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The Second World War: A Military History.

The Second World War. A Military History. By Gordon Corrigan. (New York, NY: St. Martin's Press, 2011. Pp. xxviii, 620. $35.00.)

Death, taxes, and another popular history of the Second World War. What can possibly justify another such volume? Gordon Corrigan, who has previously published Mud, Blood and Poppycock and Blood, Sweat and Arrogance (bodily fluids are absent from this more modestly titled tome), argues that the war was composed of three separate conflicts with distinct origins and fought largely unconnected to each other. It is a thought, perhaps not much of one, but the author does not develop his theme to any extent, and the organization of the book does not really reflect it either. The introduction poses such oddball questions that one wonders what Corrigan has been reading. The modest eight-page bibliography does not give many clues, unless one counts the six David Irving books dating back to the disco era.

It's all downhill from there. Organization is erratic and unpredictable. The author lavishes enormous attention on orders of battle and battle plans at the expense of other issues. He veers off to bash Churchill every chance he gets. He spends as much time explaining why the Germans did not attack Gibraltar as he does on the Battle of France. Sweeping generalizations and ethnic stereotypes abound. The pages are studded with asterisks directing readers to footnotes, which relate witty anecdotes that sound as though they originated in a regimental mess hall. Corrigan seems puzzled by the actions of foreigners, clearly preferring the stolid British working man. (Read 620 pages of Corrigan, and you will start talking like this too.) His prose style takes on a patronizing tone from the first page. Corrigan is very, very sure of himself. He deploys an amazing number of cliches, and a few, but obvious, factual errors are apparent. His unsettling remarks on the nature of democracy in the West should prompt a low-level parliamentary enquiry and civics lessons for the Brigade of Gurkhas in which he served.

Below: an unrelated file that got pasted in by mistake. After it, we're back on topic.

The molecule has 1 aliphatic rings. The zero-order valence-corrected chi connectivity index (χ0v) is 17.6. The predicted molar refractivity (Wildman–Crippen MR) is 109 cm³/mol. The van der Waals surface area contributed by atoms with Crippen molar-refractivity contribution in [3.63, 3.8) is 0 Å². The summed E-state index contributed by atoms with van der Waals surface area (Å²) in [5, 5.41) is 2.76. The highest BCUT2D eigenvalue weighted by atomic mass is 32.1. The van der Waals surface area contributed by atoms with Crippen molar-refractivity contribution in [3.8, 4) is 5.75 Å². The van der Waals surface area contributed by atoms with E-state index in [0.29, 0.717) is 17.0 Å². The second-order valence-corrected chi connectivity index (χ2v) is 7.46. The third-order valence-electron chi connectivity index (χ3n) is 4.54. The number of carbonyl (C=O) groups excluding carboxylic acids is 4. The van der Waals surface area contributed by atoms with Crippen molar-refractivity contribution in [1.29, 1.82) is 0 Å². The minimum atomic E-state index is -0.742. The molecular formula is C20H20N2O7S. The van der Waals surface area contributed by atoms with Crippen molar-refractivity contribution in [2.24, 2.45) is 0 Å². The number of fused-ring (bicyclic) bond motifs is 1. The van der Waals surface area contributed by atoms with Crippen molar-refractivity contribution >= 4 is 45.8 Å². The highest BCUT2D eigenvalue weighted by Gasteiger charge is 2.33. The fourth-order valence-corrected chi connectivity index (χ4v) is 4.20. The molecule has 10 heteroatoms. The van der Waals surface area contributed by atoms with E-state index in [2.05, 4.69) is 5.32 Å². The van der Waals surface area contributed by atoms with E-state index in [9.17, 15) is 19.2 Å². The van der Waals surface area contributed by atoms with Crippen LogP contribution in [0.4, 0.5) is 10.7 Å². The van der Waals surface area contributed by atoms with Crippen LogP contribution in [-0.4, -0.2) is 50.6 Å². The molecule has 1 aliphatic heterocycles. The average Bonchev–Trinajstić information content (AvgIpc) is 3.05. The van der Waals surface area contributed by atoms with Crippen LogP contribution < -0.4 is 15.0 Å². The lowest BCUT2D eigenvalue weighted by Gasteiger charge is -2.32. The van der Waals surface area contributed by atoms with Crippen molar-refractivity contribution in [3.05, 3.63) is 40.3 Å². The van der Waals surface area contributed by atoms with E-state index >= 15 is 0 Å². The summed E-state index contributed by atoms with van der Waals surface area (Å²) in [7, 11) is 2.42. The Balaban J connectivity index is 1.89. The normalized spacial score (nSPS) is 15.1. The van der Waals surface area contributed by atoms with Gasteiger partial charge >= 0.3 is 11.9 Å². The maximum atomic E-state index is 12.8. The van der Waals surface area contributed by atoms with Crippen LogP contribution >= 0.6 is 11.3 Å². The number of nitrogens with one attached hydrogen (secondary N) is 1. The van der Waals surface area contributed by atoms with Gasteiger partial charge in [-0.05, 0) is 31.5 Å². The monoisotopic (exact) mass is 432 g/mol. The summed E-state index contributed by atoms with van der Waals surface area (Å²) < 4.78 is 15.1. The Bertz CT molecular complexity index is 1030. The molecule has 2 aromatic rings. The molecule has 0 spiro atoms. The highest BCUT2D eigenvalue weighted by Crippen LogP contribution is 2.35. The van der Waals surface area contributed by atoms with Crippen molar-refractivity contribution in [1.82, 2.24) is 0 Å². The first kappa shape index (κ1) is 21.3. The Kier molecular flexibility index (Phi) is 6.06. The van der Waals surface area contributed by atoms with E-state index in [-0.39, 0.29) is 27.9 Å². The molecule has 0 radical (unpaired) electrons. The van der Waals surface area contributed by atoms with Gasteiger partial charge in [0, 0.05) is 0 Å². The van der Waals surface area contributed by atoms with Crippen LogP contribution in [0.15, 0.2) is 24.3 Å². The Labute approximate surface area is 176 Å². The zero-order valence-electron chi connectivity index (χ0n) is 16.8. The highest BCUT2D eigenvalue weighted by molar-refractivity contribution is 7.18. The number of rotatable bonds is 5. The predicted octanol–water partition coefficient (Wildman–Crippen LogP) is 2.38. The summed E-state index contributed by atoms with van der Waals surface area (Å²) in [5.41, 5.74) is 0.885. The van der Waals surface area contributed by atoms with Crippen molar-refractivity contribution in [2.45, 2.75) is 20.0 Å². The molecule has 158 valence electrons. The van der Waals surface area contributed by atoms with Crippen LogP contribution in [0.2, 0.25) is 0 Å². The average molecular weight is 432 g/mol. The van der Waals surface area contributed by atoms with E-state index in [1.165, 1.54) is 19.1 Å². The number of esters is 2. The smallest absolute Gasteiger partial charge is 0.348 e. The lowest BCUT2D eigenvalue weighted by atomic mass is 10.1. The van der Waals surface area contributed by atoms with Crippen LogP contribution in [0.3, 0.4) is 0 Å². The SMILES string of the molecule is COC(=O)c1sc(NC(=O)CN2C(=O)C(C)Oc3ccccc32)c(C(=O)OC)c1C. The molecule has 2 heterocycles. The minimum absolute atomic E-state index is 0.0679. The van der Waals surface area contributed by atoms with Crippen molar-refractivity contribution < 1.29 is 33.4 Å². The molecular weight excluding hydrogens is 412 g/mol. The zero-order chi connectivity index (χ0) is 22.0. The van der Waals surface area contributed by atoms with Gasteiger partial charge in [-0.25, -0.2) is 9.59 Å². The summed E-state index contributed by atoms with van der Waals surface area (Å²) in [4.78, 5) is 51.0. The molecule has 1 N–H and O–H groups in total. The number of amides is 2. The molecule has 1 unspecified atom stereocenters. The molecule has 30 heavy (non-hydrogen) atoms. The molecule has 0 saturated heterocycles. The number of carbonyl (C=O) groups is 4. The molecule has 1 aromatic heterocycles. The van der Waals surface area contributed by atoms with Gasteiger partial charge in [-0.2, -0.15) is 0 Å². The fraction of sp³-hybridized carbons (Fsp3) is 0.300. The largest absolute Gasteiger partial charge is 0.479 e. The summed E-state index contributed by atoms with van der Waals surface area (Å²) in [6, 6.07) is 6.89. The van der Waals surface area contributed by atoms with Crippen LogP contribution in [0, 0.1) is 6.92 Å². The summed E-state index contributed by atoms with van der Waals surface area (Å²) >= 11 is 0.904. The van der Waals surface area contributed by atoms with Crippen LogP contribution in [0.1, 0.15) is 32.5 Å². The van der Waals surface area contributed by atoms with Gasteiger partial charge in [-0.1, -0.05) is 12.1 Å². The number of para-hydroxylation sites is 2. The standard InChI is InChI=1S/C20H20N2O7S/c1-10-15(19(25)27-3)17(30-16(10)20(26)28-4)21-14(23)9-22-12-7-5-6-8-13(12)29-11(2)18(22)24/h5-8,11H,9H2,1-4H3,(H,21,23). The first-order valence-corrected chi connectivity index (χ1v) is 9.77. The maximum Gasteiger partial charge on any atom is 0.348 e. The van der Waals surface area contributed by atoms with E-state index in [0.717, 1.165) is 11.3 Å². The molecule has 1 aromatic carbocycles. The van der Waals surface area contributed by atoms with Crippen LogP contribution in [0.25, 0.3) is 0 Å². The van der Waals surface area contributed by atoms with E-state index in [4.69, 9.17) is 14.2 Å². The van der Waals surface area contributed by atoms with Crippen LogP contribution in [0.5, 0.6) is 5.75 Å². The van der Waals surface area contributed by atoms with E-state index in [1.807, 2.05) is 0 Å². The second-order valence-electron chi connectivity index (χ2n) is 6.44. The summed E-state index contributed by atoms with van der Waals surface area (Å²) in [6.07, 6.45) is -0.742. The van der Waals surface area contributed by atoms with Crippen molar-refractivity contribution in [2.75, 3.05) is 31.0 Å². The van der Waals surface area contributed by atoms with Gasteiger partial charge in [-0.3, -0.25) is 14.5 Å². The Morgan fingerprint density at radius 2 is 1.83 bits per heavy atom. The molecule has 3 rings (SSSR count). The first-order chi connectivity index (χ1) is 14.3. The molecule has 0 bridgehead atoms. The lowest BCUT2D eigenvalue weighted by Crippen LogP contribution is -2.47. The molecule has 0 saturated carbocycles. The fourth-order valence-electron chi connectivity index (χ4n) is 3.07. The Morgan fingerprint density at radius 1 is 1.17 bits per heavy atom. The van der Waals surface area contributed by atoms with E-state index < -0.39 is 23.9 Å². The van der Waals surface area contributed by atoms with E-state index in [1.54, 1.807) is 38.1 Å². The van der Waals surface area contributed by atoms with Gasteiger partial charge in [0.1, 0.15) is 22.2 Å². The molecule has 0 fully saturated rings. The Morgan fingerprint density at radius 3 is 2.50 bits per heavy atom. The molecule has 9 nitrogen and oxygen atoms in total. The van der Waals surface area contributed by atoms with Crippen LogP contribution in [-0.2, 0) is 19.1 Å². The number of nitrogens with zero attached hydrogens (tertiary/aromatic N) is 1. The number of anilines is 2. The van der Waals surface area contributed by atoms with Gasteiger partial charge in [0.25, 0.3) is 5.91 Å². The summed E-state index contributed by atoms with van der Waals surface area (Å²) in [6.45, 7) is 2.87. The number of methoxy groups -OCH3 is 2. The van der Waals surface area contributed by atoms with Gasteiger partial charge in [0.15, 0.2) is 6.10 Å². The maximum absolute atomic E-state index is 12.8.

Perhaps most irritating is Corrigan's attitude towards the German generals, for whom he seems to have a soft spot. Evidently he remains puzzled by the continuing hunt for Nazi war criminals all these years later. His understanding of the nature of Nazism is superficial at best, not much advanced from the historiography of the 1970s. Readers could be forgiven if they came away from this book concluding that the war was nothing more than an unfortunate, colossal, and tragic misunderstanding. This reviewer was left wondering how someone can write 620 pages on the Second World War yet fail to convey so much of what it was about.

Corrigan wants to be a populist iconoclast and an entertaining public figure, which is fine, but it should not come at the expense of breezing past the work of hundreds, if not thousands, of historians, particularly those who have enriched our understanding of the Second World War in general and Nazism in particular. (Such breezing past is common with British iconoclasts these days.) The book might work--barely--if one imagines the author at the podium of a mess hall or conference hall, with perhaps a slightly tipsy audience listening to his anecdotes. This reviewer could not find much more to it than that.

Paul W. Doerr

Acadia University

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Author:Doerr, Paul W.
Publication:The Historian
Article Type:Book review
Date:Mar 22, 2013
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